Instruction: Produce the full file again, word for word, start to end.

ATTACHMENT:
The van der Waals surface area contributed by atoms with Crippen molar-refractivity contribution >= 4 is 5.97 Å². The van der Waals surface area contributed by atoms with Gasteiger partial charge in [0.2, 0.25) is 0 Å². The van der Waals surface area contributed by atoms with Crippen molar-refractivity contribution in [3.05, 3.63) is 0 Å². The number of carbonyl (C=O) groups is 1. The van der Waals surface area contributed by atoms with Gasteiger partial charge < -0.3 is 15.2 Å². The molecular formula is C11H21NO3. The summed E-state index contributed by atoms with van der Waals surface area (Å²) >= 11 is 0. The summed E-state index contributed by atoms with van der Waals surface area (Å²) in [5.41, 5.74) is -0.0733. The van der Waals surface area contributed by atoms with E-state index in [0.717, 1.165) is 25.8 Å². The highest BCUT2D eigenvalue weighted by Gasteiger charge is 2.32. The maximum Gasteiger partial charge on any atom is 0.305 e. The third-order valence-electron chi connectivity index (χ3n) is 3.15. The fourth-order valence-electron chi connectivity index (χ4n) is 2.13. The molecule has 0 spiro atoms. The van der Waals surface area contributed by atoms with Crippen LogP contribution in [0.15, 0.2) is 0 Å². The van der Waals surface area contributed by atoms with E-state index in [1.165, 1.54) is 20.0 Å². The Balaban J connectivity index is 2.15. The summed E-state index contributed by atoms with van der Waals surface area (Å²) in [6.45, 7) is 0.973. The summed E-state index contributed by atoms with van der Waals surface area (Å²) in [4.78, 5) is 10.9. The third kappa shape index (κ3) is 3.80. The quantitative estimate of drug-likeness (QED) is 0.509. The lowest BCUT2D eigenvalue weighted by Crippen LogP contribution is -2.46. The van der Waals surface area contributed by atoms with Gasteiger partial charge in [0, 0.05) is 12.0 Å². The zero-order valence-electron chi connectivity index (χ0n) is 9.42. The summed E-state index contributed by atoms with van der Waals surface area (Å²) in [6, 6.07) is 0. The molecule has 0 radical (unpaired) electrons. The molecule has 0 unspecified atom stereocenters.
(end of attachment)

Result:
The van der Waals surface area contributed by atoms with Crippen molar-refractivity contribution >= 4 is 5.97 Å². The van der Waals surface area contributed by atoms with Gasteiger partial charge in [0.2, 0.25) is 0 Å². The van der Waals surface area contributed by atoms with Crippen molar-refractivity contribution in [3.05, 3.63) is 0 Å². The number of carbonyl (C=O) groups is 1. The van der Waals surface area contributed by atoms with Gasteiger partial charge < -0.3 is 15.2 Å². The molecular formula is C11H21NO3. The summed E-state index contributed by atoms with van der Waals surface area (Å²) >= 11 is 0. The summed E-state index contributed by atoms with van der Waals surface area (Å²) in [5.41, 5.74) is -0.0733. The van der Waals surface area contributed by atoms with E-state index in [0.717, 1.165) is 25.8 Å². The highest BCUT2D eigenvalue weighted by Gasteiger charge is 2.32. The maximum Gasteiger partial charge on any atom is 0.305 e. The third-order valence-electron chi connectivity index (χ3n) is 3.15. The fourth-order valence-electron chi connectivity index (χ4n) is 2.13. The molecule has 0 spiro atoms. The van der Waals surface area contributed by atoms with Crippen LogP contribution in [0.15, 0.2) is 0 Å². The van der Waals surface area contributed by atoms with E-state index in [1.165, 1.54) is 20.0 Å². The Balaban J connectivity index is 2.15. The summed E-state index contributed by atoms with van der Waals surface area (Å²) in [6.45, 7) is 0.973. The summed E-state index contributed by atoms with van der Waals surface area (Å²) in [4.78, 5) is 10.9. The third kappa shape index (κ3) is 3.80. The quantitative estimate of drug-likeness (QED) is 0.509. The lowest BCUT2D eigenvalue weighted by Crippen LogP contribution is -2.46. The van der Waals surface area contributed by atoms with Gasteiger partial charge in [0, 0.05) is 12.0 Å². The zero-order valence-electron chi connectivity index (χ0n) is 9.42. The summed E-state index contributed by atoms with van der Waals surface area (Å²) in [6, 6.07) is 0. The molecule has 0 radical (unpaired) electrons. The molecule has 0 unspecified atom stereocenters.